Early on I wrote a column about an unanticipated Thanksgiving dinner conversation with a special operations soldier who had served in Iraq. His comment, in response to a question I asked about whether he and his buddies knew why they were sent to Iraq, was brief and blunt: “oil and U.S. security.” He would have none of what he thought was b.s. about “freedom and democracy” or “weapons of mass destruction.” Before I asked the question I actually already knew what his answer would be, but a glass of wine, a wonderful piece of turkey and good company suggested that my inquiry would lead to an opening for a longer repartee on the Middle East and U.S. policy. It did, and again oil and oil politics were the dominant theme.
I suspect that many of the writers of today’s headlines and op-ed articles anticipated Republican Eric Cantor would win. They are now arguing, in sometimes misleading reference terms concerning democracy, inter-sectarian harmony and morality, for a more aggressive U.S. policy toward the invasion by Sunni radicals of parts of what once on a map called the nation of Iraq.
But the real issue for many “experts,” I again suspect, is oil — a fear, whether factual or not, that if Iraq collapses, the world oil supply (already close to equilibrium concerning demand and supply) will relatively quickly reflect shortages and much higher prices per barrel of oil ($150 a barrel) and oil’s product, gasoline ($5 and more).
Should we be sending kids to fight for our apparent God-given right to Middle Eastern oil? Although I think a lot about the ethics of public decision making, I am not an ethicist. But as long as there are alternatives to supply, my hard-nosed policy advice would be against war or the steps that might lead to war. Iraq has not been the noble state that welcomed America in to rescue it ostensibly from Saddam Hussein. Its form of democracy has been limited, corrupt and sectarian.
What should our calculations be, concerning alternative supplies of oil? First, we ought to really think through whether a full or partial shutdown of Iraqi oil wells will mean a damn. Iraq alone supplies a small share of U.S. oil imports. Most of the often-shrill economic coverage of the radical Sunni invasion and its potential impact on U.S. oil seems to relate more to perceptions, not empirical evidence, about shortages and prices. Commentators “perceive” what the oil markets might or will do — really what oil speculators and investors will or will not do — based on what is currently happening in Iraq, not on facts on the ground. Neil Cavuto of Fox Business said, “Oil is a commodity, a global commodity, and like any stock in almost any market, it often trades on issues having little to do with basic fundamentals, and more to do with simple fear.”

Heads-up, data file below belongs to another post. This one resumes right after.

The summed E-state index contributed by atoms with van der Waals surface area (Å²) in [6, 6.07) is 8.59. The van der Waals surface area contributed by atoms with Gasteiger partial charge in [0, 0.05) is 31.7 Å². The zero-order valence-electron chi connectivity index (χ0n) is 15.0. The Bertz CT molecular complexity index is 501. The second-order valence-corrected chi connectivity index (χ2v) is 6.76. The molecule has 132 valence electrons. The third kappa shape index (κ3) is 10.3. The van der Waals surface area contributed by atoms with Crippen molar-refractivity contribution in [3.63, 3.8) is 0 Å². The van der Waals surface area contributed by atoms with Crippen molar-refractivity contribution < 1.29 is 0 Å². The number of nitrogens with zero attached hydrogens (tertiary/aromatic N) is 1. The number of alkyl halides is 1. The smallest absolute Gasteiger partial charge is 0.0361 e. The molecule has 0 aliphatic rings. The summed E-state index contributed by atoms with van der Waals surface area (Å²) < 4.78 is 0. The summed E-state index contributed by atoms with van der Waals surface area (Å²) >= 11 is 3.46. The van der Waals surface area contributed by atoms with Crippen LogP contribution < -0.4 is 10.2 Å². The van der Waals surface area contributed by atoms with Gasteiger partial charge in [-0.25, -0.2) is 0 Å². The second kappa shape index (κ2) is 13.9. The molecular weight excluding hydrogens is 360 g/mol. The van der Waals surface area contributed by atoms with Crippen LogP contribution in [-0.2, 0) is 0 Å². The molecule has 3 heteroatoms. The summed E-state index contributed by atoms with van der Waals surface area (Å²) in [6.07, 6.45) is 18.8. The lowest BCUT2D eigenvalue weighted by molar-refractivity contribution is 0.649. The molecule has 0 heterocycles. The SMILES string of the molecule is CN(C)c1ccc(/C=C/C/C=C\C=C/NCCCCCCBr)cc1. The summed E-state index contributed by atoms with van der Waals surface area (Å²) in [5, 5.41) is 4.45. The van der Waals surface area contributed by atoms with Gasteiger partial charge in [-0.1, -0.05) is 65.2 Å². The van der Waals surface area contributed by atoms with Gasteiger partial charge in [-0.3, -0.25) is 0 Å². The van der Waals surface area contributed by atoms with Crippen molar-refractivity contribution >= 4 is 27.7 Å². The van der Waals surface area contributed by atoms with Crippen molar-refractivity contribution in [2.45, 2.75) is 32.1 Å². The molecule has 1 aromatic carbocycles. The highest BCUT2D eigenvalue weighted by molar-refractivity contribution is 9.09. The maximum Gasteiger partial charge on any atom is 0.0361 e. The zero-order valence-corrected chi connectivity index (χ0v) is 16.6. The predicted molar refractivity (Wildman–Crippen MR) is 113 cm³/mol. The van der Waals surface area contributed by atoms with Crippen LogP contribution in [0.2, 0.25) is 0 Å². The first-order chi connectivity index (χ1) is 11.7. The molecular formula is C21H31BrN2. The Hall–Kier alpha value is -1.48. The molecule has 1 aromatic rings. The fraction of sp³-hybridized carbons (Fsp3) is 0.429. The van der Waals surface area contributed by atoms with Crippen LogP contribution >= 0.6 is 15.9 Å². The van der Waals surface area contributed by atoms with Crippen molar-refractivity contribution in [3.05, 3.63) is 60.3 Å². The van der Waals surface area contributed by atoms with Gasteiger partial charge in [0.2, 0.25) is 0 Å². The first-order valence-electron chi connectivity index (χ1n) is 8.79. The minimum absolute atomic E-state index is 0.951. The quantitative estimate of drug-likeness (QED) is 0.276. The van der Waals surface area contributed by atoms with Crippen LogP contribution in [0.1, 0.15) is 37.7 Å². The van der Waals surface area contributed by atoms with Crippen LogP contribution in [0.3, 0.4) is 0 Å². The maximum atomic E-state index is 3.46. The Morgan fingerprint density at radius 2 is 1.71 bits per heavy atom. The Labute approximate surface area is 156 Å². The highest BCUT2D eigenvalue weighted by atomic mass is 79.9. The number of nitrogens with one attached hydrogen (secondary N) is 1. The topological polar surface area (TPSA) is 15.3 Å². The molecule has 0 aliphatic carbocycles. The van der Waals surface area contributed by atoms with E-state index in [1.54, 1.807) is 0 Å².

Assuming, however, there is a real worldwide shortage of oil as a result of a closure of Iraqi wells, or that fear drives the prices up so much that there is a strain to the economy, the Saudis, probably, among all the OPEC nations, are the only ones with sufficient oil in the ground to make an immediate difference concerning supply. But will they? They have shown some flexibility in the past to U.S. petitioning. They have also, at times, despite their security relationship to the U.S., turned us down. This time around the Saudis could well be more than a bit sensitive, particularly if it looks like the radical Sunnis might win. The Kingdom is vulnerable with respect to a radical brand of Sunniism. I bet they also fear a potential Shiite effort to push the radicals back, particularly one led by Iran. Life is never simple for the House of Saud.
Okay, where are we? Oil is sold in an international marketplace. No matter which side you are on regarding the Keystone XL pipeline, if approved and completed, it will not have a major impact on U.S. gas supply or prices. Ask your friendly oil refinery or oil company executive where he or she believes Keystone-supplied oil will be going. Most of the assumed supply will be traded internationally for the highest global price. The predicted increased supply of U.S.-produced gasoline will probably help diminish price increases slightly, but don’t make a bet on how much. Today, a price of a gallon of regular unleaded gasoline is well over $4 in California and U.S. production is at a very high level.
What would likely help keep gasoline prices from spiking significantly and, at the same time, lessen the amplitude of the cycles is a commitment to competition in the fuel marketplace. Let Adam Smith reign! Allow safe, cheaper, environmentally better replacement fuels, particularly natural gas-based ethanol (and someday soon, methanol) to compete with gasoline. Encourage the conversion of older vehicles to flex-fuel vehicles! Push for renewable fuels and related vehicles that appeal to a larger market than at present, given costs and design constraints! Reduce our dependence on imported oil! Make love, not war! Drive (excuse the pun) for strategic solutions!